Start eating only after your host has begun.
Eat with your right hand—never with your left, even if you are a southpaw.
Always break bread with your fingers—never cut it.
Bread to the Moslems is holy. Don't throw scraps of it about or let it fall on the ground.
Leave some food in the bowl—what you leave goes to the women and children.
Eat only part of the first course—there may be four or five more coming.
Don't give Moslems food containing pork, bacon or lard, or cooked in pork products.
Don't eat pork or pork products in front of Moslems. Be pleasant if Moslems refuse to eat meat which you offer. They may consider it religiously unclean.
Don't give Moslems alcoholic drinks.
Drink liquor somewhere else—never in the presence of Moslems.
Knock before entering a house. If a woman answers, wait until she has had time to retire.
Follow the rule of your host. If he takes off his shoes on entering the house, do the same.
If you are required to sit on the floor in a Syrian house or tent, cross your legs while doing so.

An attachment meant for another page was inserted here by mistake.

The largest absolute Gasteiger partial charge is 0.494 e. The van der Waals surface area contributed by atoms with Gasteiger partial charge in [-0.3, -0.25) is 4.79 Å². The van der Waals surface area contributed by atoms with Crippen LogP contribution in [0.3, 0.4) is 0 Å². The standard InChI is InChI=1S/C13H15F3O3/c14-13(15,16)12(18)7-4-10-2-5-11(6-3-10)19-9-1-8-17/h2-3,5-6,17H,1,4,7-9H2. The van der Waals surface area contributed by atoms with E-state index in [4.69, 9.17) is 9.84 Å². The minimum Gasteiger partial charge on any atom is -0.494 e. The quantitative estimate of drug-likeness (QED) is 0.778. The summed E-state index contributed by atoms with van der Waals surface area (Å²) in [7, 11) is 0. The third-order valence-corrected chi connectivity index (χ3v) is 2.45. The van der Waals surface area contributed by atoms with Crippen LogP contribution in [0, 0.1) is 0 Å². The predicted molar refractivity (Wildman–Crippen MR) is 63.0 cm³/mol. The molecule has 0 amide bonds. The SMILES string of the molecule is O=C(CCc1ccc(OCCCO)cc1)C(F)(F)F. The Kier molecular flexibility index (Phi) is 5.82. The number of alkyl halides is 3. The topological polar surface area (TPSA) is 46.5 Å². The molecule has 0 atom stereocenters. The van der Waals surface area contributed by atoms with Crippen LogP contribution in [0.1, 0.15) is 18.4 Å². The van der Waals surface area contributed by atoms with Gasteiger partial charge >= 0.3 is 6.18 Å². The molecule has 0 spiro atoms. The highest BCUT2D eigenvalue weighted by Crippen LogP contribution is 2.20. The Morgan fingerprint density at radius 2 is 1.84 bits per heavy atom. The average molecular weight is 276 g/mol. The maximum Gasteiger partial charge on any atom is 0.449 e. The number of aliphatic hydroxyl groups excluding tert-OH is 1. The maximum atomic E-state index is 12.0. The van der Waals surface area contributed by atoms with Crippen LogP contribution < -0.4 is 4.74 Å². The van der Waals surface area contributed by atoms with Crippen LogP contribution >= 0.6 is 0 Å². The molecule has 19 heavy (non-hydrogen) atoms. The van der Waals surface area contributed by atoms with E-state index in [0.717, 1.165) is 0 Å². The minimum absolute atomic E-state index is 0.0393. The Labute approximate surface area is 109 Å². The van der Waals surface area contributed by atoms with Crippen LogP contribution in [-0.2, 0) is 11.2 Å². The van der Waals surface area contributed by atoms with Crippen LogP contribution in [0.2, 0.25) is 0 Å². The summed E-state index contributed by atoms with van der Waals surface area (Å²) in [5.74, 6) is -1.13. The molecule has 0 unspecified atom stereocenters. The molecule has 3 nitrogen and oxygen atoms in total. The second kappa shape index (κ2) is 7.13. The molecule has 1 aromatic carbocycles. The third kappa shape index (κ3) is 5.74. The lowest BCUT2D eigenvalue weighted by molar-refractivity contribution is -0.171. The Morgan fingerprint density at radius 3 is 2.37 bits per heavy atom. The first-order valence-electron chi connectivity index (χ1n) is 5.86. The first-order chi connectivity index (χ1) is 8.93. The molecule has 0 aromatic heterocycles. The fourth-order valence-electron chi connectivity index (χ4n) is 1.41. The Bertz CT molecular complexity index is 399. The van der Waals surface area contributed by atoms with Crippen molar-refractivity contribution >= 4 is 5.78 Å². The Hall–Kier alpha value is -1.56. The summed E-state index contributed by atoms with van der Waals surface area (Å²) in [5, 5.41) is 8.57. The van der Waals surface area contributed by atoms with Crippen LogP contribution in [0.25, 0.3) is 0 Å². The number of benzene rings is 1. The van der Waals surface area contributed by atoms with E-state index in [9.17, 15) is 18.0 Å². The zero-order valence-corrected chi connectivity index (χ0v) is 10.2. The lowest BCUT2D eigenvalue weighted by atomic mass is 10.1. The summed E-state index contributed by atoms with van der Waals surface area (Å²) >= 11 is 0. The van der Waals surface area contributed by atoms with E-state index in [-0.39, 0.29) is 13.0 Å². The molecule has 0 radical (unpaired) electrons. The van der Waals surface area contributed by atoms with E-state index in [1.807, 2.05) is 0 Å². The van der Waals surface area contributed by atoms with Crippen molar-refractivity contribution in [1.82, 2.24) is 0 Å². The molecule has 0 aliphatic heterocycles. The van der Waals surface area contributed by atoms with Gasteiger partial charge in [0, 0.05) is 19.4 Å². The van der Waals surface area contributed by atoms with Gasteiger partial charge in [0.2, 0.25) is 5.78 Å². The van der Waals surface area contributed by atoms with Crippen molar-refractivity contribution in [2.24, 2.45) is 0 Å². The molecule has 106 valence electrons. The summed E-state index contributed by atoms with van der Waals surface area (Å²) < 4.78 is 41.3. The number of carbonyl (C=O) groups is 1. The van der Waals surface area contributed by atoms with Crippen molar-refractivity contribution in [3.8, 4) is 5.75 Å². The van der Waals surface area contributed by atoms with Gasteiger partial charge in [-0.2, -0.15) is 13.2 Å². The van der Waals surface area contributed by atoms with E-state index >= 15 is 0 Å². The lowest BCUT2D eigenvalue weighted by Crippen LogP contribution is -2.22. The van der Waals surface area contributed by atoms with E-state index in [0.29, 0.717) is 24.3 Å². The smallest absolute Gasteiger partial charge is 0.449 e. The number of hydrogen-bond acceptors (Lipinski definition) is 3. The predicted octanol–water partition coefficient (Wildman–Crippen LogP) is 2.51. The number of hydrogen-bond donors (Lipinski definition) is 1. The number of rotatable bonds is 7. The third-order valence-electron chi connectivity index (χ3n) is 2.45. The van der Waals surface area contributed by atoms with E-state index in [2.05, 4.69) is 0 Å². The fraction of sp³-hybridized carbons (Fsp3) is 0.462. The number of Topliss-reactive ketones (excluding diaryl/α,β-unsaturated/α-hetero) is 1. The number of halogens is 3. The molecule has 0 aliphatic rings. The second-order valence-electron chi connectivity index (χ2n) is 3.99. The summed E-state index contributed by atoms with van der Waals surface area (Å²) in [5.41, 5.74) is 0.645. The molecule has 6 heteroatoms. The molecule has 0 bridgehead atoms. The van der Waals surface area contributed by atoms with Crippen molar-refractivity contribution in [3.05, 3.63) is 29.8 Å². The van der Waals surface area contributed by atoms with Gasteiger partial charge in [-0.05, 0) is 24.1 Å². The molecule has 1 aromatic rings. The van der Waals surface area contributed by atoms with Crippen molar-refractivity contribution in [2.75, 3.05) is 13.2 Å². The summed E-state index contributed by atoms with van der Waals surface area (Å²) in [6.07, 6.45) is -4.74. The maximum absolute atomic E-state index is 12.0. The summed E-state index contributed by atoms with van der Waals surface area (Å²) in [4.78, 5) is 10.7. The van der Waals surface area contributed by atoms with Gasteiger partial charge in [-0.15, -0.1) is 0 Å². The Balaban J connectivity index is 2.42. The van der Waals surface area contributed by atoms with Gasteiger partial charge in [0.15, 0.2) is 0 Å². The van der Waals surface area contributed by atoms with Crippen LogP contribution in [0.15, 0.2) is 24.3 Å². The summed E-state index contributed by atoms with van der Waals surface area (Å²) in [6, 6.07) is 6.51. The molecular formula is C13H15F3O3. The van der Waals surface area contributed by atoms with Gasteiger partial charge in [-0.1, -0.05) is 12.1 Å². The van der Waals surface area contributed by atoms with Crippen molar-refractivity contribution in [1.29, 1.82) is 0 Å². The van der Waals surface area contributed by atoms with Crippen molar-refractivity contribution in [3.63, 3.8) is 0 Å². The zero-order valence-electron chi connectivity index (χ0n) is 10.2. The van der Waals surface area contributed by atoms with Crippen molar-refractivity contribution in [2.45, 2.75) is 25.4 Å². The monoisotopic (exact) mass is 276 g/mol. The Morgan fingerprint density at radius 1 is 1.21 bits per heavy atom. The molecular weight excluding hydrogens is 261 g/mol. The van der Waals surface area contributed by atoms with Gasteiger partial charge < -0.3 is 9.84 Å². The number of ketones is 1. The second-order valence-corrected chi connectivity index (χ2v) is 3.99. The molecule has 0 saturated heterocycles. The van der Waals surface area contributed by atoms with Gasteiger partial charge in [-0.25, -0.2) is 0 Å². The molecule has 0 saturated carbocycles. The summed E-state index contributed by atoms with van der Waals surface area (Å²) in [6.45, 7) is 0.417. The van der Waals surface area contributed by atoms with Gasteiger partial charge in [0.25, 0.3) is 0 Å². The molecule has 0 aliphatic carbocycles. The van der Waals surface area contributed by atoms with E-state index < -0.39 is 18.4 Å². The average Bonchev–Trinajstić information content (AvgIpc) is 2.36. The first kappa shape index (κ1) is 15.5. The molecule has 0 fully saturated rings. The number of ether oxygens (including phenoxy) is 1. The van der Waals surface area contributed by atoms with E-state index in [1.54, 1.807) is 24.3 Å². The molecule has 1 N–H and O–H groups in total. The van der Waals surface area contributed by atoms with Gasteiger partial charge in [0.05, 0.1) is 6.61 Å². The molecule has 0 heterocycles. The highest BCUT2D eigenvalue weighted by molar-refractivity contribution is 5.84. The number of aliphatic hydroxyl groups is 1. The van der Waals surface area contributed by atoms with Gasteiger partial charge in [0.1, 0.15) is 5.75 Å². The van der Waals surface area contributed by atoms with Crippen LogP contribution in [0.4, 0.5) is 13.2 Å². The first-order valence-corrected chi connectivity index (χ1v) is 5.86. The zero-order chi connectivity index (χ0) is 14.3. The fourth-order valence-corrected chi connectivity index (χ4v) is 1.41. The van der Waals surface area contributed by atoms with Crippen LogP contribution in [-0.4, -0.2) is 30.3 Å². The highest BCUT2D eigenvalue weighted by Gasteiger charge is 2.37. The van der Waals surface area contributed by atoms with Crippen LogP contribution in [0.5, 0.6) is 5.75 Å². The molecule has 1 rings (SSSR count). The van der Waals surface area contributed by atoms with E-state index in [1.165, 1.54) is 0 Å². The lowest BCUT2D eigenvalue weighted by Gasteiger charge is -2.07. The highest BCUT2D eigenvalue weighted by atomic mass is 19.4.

When visiting, don't overstay your welcome. The third glass of tea or coffee is the signal to leave unless you are quartered there.
Don't bring a dog into the house.
Be kind to beggars. They are mostly honest unfortunates. Give them some small change occasionally.
When you see grown men walking hand in hand, ignore it. They are not "queer."
Be kind and considerate to servants. The Syrians are a very democratic people.
Avoid any expression of race prejudice.
Talk Arabic if you can to the people. No matter how badly you do it, they like it.
Shake hands on meeting and leaving.
On meeting a Syrian, be sure to inquire after his health.
If you wish to give someone a present, make it sweets or cigarettes.
If you are stationed in the country, it is a good idea to take sweets and cigarettes with you when you visit a Syrian's house.
Show respect toward all older persons. If serving food, the oldest person should be served first.
Be polite. Good manners are essential among the